Last week, a few dozen militant Iranian "students" staged a sit-in at a Tehran airport, demanding to be sent to Gaza to fight alongside Hamas against Israel. Nobody asked how they planned to fly to Gaza when Yassir Arafat International Airport was closed, Israel had sealed the whole border, and the Egyptians had closed the Rafah border point. Even UN representatives and foreign journalists cannot enter Gaza.
Finally, Iran's Supreme Leader Ayatollah Ali Khamenei came out with a message that no one could ignore: Thanks for your solidarity, but "in this case, our hands are tied; please go home." And the students went home.
Iran is supporting two groups in the Israeli-Palestinian conflict: Hamas in Gaza, and Hizballah in Lebanon. Both are greatly dependant on Iran's support -- political and otherwise. And both have been -- and still are -- the main obstacles to peace, insofar as they deny Israel's right to exist and seek its destruction by all means, including terrorist attacks.
There is no doubt that Israel's policies of occupation and blockade, and its previous military attacks, have prepared the ground for Hamas and Hizballah to grow and gain popular support -- the well-known Middle Eastern vicious circle.One Side Of The Coin
The Israeli offensive in Gaza has been, and remains, a human tragedy. More than 900 Palestinians have been killed by Israeli attacks in the two weeks of the conflict, of whom as many as 80 to 90 percent were civilians. One-third of the victims have been women and children. Families have perished or been left homeless. A Western physician in Gaza hospital told the BBC that out of 2,000 wounded and under treatment, only a few dozen were members of the Hamas militia. Water and electricity supplies have been cut or drastically reduced. This will leave wounds and bitter memories and further complicate efforts to defuse the situation.
This, however, is only one side of the coin.
In Muslim countries, many who are in a position to know believe that Israel attacked Gaza not simply to destroy it or to reoccupy it or to kill its civilian population, but to eradicate Hamas's equipment, infrastructure, weaponry, and supply routes, and to kill as many of its men as they can.
Israel considers Hamas a terrorist group and a "proxy" of Iran that directly threatens its security and its population through rockets fired into Israel and suicide attacks directed against innocent people. Not that Israel's hands are entirely clean, but over the last few years, Hamas has provided enough evidence to substantiate Israeli concerns.
Waging an all-out war between the mighty, well-organized, and superlatively equipped army of Israel -- proportionally the strongest in the Middle East -- and a small organization with some popular support based among 1.5 million Palestinians living in the Middle East's smallest territorial entity without incurring disproportionally high casualties and intense destruction is simply not possible. But Israel seems to have discounted those casualties in a single-minded effort to achieve its war target: a crackdown on Hamas.
It is doubtful whether Israel will succeed in crushing Hamas. Some even suggest that the hugely disproprtionate and indiscriminate attacks and resulting heavy civilian casualties will increase the popularity of a victimized Hamas.
But if it is disabled or severely weakened and unable to operate as it did before, at least for a few years, Israel could have relative peace in the south and seriously consider making peace with Syria, which has been another source of instability for Israel. Indirect peace negotiations between Israel and Syria last year did not lead to much of substance, probably also because the outgoing administration of U.S. President George W. Bush did not support those talks, even if it stopped short of officially criticizing them.Tie Iran's Hands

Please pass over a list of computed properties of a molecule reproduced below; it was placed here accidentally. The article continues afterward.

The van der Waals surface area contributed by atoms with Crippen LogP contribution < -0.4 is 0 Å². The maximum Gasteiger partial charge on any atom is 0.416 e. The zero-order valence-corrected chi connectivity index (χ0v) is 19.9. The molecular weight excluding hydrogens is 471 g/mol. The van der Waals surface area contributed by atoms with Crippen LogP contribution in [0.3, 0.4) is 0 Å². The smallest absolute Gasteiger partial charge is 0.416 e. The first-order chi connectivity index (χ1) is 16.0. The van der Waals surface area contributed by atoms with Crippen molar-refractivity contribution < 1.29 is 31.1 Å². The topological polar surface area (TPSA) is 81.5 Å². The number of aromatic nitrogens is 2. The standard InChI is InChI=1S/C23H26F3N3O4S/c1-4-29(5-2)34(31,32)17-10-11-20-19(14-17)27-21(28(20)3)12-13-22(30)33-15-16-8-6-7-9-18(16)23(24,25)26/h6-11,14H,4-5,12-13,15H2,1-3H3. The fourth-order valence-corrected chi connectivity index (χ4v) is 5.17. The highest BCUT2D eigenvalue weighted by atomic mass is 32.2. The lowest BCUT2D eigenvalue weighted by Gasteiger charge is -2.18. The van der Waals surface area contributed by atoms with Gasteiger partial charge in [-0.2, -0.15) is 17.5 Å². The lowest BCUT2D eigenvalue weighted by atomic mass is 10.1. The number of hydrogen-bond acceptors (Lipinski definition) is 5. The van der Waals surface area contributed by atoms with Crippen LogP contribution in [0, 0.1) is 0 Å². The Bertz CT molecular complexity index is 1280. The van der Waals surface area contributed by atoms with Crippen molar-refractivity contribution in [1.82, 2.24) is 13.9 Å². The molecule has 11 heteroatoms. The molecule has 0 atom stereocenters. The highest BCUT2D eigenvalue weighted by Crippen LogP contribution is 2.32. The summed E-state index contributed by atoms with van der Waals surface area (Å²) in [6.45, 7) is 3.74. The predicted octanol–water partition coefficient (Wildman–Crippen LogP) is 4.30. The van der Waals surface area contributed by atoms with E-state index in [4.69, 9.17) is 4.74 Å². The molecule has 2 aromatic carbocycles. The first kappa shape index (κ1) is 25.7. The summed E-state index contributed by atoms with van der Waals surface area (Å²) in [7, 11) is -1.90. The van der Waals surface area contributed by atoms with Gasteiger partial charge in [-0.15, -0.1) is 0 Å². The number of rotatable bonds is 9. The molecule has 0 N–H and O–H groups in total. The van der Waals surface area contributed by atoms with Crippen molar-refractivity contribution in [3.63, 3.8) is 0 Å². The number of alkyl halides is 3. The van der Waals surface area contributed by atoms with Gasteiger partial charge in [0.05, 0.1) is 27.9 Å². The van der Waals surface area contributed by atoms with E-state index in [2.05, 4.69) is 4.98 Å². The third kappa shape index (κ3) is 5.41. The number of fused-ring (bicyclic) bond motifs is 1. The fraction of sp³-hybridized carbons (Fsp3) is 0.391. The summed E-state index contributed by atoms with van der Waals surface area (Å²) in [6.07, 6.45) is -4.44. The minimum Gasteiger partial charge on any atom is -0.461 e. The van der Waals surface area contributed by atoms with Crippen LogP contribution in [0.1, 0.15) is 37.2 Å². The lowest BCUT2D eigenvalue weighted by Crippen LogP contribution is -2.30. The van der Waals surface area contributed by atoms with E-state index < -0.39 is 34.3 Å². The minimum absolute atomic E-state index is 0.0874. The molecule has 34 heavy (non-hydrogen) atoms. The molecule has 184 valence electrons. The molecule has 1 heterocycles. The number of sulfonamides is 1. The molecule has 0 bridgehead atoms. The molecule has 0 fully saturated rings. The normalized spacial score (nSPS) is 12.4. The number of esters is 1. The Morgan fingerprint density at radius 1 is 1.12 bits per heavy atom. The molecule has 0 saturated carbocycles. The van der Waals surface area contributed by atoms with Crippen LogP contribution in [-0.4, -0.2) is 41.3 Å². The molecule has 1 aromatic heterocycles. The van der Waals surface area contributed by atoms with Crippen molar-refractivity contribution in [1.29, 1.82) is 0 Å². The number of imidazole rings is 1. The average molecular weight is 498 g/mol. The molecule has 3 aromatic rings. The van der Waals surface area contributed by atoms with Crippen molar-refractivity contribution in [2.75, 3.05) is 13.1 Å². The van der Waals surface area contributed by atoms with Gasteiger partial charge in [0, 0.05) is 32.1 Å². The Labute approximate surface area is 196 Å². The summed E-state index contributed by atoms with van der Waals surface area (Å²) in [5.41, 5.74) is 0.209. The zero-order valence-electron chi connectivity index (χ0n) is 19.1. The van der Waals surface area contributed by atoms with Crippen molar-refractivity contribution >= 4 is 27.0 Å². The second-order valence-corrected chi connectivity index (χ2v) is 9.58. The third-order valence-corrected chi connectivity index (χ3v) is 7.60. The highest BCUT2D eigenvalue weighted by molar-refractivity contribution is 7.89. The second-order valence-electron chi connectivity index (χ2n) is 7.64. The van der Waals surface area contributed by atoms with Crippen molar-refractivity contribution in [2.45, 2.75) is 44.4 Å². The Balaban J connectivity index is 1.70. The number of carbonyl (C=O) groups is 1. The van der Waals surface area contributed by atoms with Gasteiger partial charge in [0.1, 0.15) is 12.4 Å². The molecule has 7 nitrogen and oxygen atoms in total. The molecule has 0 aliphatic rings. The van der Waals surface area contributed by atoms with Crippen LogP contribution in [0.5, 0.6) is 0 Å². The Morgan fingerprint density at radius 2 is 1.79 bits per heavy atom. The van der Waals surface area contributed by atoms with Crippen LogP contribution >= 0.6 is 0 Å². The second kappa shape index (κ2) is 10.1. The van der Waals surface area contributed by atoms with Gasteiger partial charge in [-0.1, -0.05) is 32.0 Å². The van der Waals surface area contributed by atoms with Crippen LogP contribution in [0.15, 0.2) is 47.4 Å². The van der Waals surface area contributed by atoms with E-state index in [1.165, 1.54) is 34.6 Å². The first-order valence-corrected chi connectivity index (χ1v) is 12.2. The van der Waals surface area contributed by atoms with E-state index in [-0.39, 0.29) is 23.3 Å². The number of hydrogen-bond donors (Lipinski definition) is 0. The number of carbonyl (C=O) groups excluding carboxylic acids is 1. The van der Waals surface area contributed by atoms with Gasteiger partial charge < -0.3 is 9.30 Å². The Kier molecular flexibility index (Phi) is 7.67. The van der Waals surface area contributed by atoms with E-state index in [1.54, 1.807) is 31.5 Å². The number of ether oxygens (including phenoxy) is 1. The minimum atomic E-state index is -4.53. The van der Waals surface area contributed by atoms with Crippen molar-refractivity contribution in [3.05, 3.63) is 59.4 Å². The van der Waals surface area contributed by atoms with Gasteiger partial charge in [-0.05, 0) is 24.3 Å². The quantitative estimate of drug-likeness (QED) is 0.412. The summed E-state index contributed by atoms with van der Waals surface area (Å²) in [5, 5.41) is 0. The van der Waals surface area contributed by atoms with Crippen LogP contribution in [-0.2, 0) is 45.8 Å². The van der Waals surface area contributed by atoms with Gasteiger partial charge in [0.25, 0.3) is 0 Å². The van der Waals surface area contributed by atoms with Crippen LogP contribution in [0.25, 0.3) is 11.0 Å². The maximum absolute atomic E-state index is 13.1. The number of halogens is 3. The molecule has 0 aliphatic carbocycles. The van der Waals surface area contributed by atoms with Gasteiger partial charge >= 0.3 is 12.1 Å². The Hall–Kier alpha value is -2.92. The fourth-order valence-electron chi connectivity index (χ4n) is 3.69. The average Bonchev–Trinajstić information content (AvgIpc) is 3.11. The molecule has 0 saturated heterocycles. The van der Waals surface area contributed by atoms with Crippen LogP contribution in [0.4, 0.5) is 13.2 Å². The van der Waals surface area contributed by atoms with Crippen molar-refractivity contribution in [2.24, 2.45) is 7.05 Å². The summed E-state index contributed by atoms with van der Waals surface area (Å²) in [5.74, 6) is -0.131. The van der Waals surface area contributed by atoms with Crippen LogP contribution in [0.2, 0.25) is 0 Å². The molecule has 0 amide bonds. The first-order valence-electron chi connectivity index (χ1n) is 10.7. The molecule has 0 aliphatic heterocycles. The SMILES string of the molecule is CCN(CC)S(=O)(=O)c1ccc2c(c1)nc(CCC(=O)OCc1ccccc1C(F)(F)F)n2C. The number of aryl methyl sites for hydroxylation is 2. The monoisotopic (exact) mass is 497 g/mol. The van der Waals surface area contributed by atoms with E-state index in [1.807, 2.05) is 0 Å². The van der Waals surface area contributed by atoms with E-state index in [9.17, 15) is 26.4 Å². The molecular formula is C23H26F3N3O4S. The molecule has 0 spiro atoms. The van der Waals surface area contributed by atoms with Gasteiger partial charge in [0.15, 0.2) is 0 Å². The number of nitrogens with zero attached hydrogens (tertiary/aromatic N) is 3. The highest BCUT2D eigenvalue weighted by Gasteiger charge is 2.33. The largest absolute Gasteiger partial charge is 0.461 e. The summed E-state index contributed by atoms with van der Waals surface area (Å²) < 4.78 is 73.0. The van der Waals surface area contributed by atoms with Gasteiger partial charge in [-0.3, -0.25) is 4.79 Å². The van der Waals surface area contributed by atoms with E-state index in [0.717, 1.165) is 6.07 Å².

Syria, which is engaged in dirty power games in Lebanon and is also a half-hearted ally of Iran, has often indicated its readiness to negotiate a normalization of relations with the United States. The signs now are that the administration of President-elect Barack Obama will change course and throw its weight behind the Israeli-Syrian talks. Success in these talks would mean peace between Israel and Syria and relative stabilization in Lebanon. It would also put an end to direct support for Hizballah, and tie Iran's hands in the Middle East conflict.
The way would then be open for the Obama administration to consider talking to Iran from a stronger position. This would also be good for the Iranians, who are fed up with Tehran's support for Hamas and Hizballah, which has contributed to Iran's international isolation. That would help reduce one big tension in U.S.-Iranian relations and open the door to talks on the other contentious issue: Tehran's nuclear program.
With the exception of a statement expressing deep concern about civilian casualties and vowing early involvement in the quest for Middle East peace, Obama has been silent on the Gaza offensive. Obviously, he does not want to be held accountable for Israeli actions until he moves into the White House in eight days. It seems the Israelis will complete their operation by then and leave the new president with prospects for diplomacy that will be more promising once Hamas has been severely disabled and Israeli-Syrian negotiations have begun.
But this scenario is admittedly full of "ifs" and "buts."
Maybe the wounds inflicted by Israel's war against not only Hamas, but also -- and mainly -- Palestinian civilians will undermine the chances for an understanding, even in the more distant future. After all, the Middle East does not necessarily comply with Western diplomacy textbooks. This is where the "hope for change" starts.Abbas Djavadi is associate director of broadcasting at RFE/RL. The views expressed in this commentary are the author's own and do not necessarily reflect those of RFE/RL
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